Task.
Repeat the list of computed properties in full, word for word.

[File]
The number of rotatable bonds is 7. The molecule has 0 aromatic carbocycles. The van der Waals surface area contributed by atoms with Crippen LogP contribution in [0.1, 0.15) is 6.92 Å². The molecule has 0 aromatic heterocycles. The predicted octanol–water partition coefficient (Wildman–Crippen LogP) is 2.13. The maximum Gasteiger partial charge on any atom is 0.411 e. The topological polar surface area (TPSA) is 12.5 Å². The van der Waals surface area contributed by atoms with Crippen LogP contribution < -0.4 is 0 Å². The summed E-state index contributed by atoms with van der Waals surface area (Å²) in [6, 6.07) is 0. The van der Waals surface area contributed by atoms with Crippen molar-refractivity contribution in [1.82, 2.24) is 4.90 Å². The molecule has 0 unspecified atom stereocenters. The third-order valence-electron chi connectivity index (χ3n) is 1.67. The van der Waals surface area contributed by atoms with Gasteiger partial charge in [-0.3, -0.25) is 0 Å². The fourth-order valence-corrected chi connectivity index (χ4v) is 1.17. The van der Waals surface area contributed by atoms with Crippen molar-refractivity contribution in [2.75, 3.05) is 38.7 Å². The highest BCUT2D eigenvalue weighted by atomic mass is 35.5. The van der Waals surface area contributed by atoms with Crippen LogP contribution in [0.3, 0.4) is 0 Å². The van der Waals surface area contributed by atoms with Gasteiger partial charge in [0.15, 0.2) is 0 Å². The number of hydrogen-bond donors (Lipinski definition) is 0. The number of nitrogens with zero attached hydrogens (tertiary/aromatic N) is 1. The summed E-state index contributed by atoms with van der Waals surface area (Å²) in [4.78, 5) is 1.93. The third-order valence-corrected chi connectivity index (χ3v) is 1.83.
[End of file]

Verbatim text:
The number of rotatable bonds is 7. The molecule has 0 aromatic carbocycles. The van der Waals surface area contributed by atoms with Crippen LogP contribution in [0.1, 0.15) is 6.92 Å². The molecule has 0 aromatic heterocycles. The predicted octanol–water partition coefficient (Wildman–Crippen LogP) is 2.13. The maximum Gasteiger partial charge on any atom is 0.411 e. The topological polar surface area (TPSA) is 12.5 Å². The van der Waals surface area contributed by atoms with Crippen LogP contribution < -0.4 is 0 Å². The summed E-state index contributed by atoms with van der Waals surface area (Å²) in [6, 6.07) is 0. The van der Waals surface area contributed by atoms with Crippen molar-refractivity contribution in [1.82, 2.24) is 4.90 Å². The molecule has 0 unspecified atom stereocenters. The third-order valence-electron chi connectivity index (χ3n) is 1.67. The van der Waals surface area contributed by atoms with Gasteiger partial charge in [-0.3, -0.25) is 0 Å². The fourth-order valence-corrected chi connectivity index (χ4v) is 1.17. The van der Waals surface area contributed by atoms with Crippen molar-refractivity contribution in [2.75, 3.05) is 38.7 Å². The highest BCUT2D eigenvalue weighted by atomic mass is 35.5. The van der Waals surface area contributed by atoms with Crippen LogP contribution in [0.3, 0.4) is 0 Å². The van der Waals surface area contributed by atoms with Gasteiger partial charge in [0.15, 0.2) is 0 Å². The number of hydrogen-bond donors (Lipinski definition) is 0. The number of nitrogens with zero attached hydrogens (tertiary/aromatic N) is 1. The summed E-state index contributed by atoms with van der Waals surface area (Å²) in [4.78, 5) is 1.93. The third-order valence-corrected chi connectivity index (χ3v) is 1.83.